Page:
|Fire wrecks county road truck while plowing snow Wednesday morning
|Posted: Thursday, January 29, 2009 7:40 am
WAYNESVILLE, Mo. (Jan. 29, 2009) — Pulaski County’s eastern district road crews are already struggling to keep roads clear of snow, and a vehicle fire while plowing snow didn’t make things any easier.
County officials say this 2004 Ford flatbed truck which burned Wednesday morning while plowing snow on county roads north of Waynesville is a total loss.
According to Eastern District Commissioner Bill Farnham, a 2004 Ford one-ton flatbed truck caught fire on Highway T Wednesday morning about a mile north of the Waynesville city limits.
“It was fully loaded and (the driver) had been out plowing the county roads,” Farnham said. “We can salvage the plow and we can salvage the pea gravel spreader but the truck is a total loss.”
Those items will be placed on another county truck so road crews can continue their work, Farnham said.
“The only good thing about it is we have another one-ton truck with a plow and spreader on order that we haven’t received yet,” Farnham said.
Those items had been on order and had been promised prior to the snow season, but Farnham said they still haven’t arrived.
It’s not clear what caused the truck fire, Farnham said, but winter weather conditions and heavy loads may have been a factor.
The county’s eastern district has suffered other weather-related equipment failures as well, Farnham said.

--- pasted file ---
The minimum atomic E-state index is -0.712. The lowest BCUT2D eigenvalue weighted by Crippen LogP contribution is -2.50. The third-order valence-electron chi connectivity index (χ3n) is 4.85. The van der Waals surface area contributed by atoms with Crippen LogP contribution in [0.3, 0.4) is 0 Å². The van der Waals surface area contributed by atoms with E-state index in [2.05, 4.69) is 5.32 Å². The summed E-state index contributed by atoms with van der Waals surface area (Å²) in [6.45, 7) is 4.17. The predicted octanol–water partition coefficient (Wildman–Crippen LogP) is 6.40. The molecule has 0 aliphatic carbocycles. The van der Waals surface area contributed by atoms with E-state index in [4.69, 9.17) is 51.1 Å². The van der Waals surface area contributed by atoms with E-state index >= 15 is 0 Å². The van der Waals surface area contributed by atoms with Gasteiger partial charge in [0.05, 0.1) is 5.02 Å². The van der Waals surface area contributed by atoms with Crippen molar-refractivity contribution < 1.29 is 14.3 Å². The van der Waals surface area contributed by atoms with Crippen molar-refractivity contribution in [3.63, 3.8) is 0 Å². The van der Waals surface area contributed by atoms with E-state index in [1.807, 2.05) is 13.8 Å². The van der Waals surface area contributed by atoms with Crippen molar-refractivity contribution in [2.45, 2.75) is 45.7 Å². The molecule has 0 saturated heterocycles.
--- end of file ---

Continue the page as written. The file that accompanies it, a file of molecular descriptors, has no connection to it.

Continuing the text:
“We had a bad valve for a fuel tank; it froze up and wouldn’t work, and of course, we have to have gasoline for our spreaders,” Farnham said.
Eastern District road supervisor Stan Crismon said the truck breakdown came at a particularly bad time.
“I had two trucks break down, had one fixed last night (Tuesday), and was in the process of getting the other one fixed when I got the call about this truck being on fire,” Crismon said.
Farnham said keeping the eastern district’s roads clear has become an increasingly difficult challenge, even without equipment failures. The district has close to 400 miles of roads, a third of which are asphalt.
“We’re accustomed to this kind of weather, but on the eastern side, we could use more manpower and more equipment,” Farnham said.
Farnham personally accompanies drivers in bad weather conditions to provide assistance, and was on the scene of two recent fires on Laramie Road Monday night and Stockton Road on Wednesday morning when road crews responded so fire trucks could get to the blaze.
“If we had the extra equipment, I’d be out driving right there with my crews,” Farnham said.
Crismon and Farnham said a training program is in place for winter driving to teach operators how to plow snow and what areas need extra attention.
“Most of the time, before they’re ever in a truck by themselves, they are riding with a experienced operator. Not all roads need pea gravel,” Farnham said.
“They’re all good workers,” Crismon said. “Without them, we couldn’t get it done.”
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